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Sunday, July 19 • 9:00pm - 10:00pm
P126: Topological Byesian Signal Processing with Application to EEG

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Christopher Oballe, Alan Czerne, David Boothe, Scott Kerick, Piotr Franaszczuk, Vasileios Maroulas

Electroencephalography is a neuroimaging technique that works by monitoring electrical activity in the brain. Electrodes are placed on the scalp and local changes in voltage are measured over time to produce a collection of time series known as electroencephalograms (EEGs). Traditional signal processing metrics, such as power spectral densities (PSDs), are generally used to analyze EEG since frequency content of EEG is associated with different brain states. Conventionally, PSD estimates are obtained via discrete Fourier transforms. While this method effectively detects low-frequency components because of their high powers, high-frequency activity may go unnoticed because of its relatively weaker power. We employ a topological Bayesian approach that successfully captures even these low-power, high-frequency components of EEG.

Topological data analysis encompasses a broad set of techniques that investigate the shape of data. One of the predominant tools in topological data analysis is persistent homology, which creates topological descriptors called persistence diagrams from datasets. In particular, persistent homology offers a novel technique for time series analysis. To motivate our use of persistent homology to study frequency content of signals, we establish explicit links between features of persistence diagrams, like cardinality and spatial distributions of points, to those of the Fourier series of deterministic signals, specifically the location of peaks and their relative powers. The topological Bayesian approach allows for quantification of these cardinality and spatial distributions by modelling persistence diagrams as marked Poisson point processes.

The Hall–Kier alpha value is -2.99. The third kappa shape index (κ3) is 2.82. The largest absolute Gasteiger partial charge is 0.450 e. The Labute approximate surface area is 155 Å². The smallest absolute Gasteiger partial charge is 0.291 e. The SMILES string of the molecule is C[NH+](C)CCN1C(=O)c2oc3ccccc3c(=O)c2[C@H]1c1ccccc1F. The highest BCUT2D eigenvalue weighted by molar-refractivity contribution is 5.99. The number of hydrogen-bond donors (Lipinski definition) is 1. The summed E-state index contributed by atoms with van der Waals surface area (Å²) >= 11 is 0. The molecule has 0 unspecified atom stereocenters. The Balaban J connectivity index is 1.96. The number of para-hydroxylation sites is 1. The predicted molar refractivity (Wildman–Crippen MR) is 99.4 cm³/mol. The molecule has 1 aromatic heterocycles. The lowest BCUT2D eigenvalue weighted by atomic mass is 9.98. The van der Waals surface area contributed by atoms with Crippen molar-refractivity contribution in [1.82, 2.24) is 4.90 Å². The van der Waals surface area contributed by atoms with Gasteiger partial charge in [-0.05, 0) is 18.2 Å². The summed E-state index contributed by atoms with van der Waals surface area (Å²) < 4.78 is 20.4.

We test our Bayesian topological method to classify synthetic EEG. We employ three common classifiers: linear regression and support vector machines with linear and radial kernels, respectively. We simulate synthetic EEG with an autoregressive (AR) model, which works by recasting a standard AR model as linearly filtered white noise, enabling straightforward computation of PSDs. The AR model allows us to control the location and width of peaks in PSDs. With this model in hand, we create five classes of signals with peaks in their PSDs at zero to simulate the approximate 1/f behavior of EEG PSDs, four of which also have oscillatory components at 6 Hz (theta), 10 Hz (alpha), 14 Hz (low beta), and 21 Hz (high beta); the fifth class (null) lacks any such component. We repeat this process for two different widths of peaks, narrow (4 Hz) and wide (32 Hz). With data in hand, we extract features using periodograms, persistence diagrams, and our Bayesian topological method, then independently use these features in classification for the wide and narrow width cases. Preliminarily, while both the Bayesian topological method and periodogram features obtain near perfect for the narrow peak case, the Bayesian topological method outperforms the periodogram features over all tested classifiers in the wide peak case.

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Sunday July 19, 2020 9:00pm - 10:00pm CEST
Slot 01